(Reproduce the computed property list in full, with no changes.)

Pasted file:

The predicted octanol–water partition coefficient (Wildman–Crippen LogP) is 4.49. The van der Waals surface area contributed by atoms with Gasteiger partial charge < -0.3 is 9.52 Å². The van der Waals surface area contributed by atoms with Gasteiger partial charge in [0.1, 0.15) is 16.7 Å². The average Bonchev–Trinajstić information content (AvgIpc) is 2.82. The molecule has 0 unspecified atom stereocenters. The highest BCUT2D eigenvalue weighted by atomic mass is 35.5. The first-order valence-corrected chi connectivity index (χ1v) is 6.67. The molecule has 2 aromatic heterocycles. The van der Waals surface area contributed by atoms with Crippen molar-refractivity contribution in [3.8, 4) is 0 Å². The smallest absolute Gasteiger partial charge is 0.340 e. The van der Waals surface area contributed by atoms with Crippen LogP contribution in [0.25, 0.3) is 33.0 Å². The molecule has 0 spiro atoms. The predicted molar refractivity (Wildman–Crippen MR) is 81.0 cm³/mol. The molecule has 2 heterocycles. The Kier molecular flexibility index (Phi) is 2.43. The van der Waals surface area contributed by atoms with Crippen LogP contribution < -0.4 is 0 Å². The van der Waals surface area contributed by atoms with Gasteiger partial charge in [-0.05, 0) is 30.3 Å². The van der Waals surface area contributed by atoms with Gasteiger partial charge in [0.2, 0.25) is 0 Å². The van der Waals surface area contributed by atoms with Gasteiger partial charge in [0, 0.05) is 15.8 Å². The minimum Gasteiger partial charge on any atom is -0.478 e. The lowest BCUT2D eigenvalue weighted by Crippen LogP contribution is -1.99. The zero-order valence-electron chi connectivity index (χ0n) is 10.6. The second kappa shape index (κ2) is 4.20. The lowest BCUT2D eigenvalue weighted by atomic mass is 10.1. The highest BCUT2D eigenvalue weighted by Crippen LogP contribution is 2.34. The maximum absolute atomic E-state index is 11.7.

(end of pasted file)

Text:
The predicted octanol–water partition coefficient (Wildman–Crippen LogP) is 4.49. The van der Waals surface area contributed by atoms with Gasteiger partial charge < -0.3 is 9.52 Å². The van der Waals surface area contributed by atoms with Gasteiger partial charge in [0.1, 0.15) is 16.7 Å². The average Bonchev–Trinajstić information content (AvgIpc) is 2.82. The molecule has 0 unspecified atom stereocenters. The highest BCUT2D eigenvalue weighted by atomic mass is 35.5. The first-order valence-corrected chi connectivity index (χ1v) is 6.67. The molecule has 2 aromatic heterocycles. The van der Waals surface area contributed by atoms with Crippen molar-refractivity contribution in [3.8, 4) is 0 Å². The smallest absolute Gasteiger partial charge is 0.340 e. The van der Waals surface area contributed by atoms with Crippen LogP contribution in [0.25, 0.3) is 33.0 Å². The molecule has 0 spiro atoms. The predicted molar refractivity (Wildman–Crippen MR) is 81.0 cm³/mol. The molecule has 2 heterocycles. The Kier molecular flexibility index (Phi) is 2.43. The van der Waals surface area contributed by atoms with Crippen LogP contribution < -0.4 is 0 Å². The van der Waals surface area contributed by atoms with Gasteiger partial charge in [-0.05, 0) is 30.3 Å². The van der Waals surface area contributed by atoms with Gasteiger partial charge in [0.2, 0.25) is 0 Å². The van der Waals surface area contributed by atoms with Gasteiger partial charge in [0, 0.05) is 15.8 Å². The minimum Gasteiger partial charge on any atom is -0.478 e. The lowest BCUT2D eigenvalue weighted by Crippen LogP contribution is -1.99. The zero-order valence-electron chi connectivity index (χ0n) is 10.6. The second kappa shape index (κ2) is 4.20. The lowest BCUT2D eigenvalue weighted by atomic mass is 10.1. The highest BCUT2D eigenvalue weighted by Crippen LogP contribution is 2.34. The maximum absolute atomic E-state index is 11.7.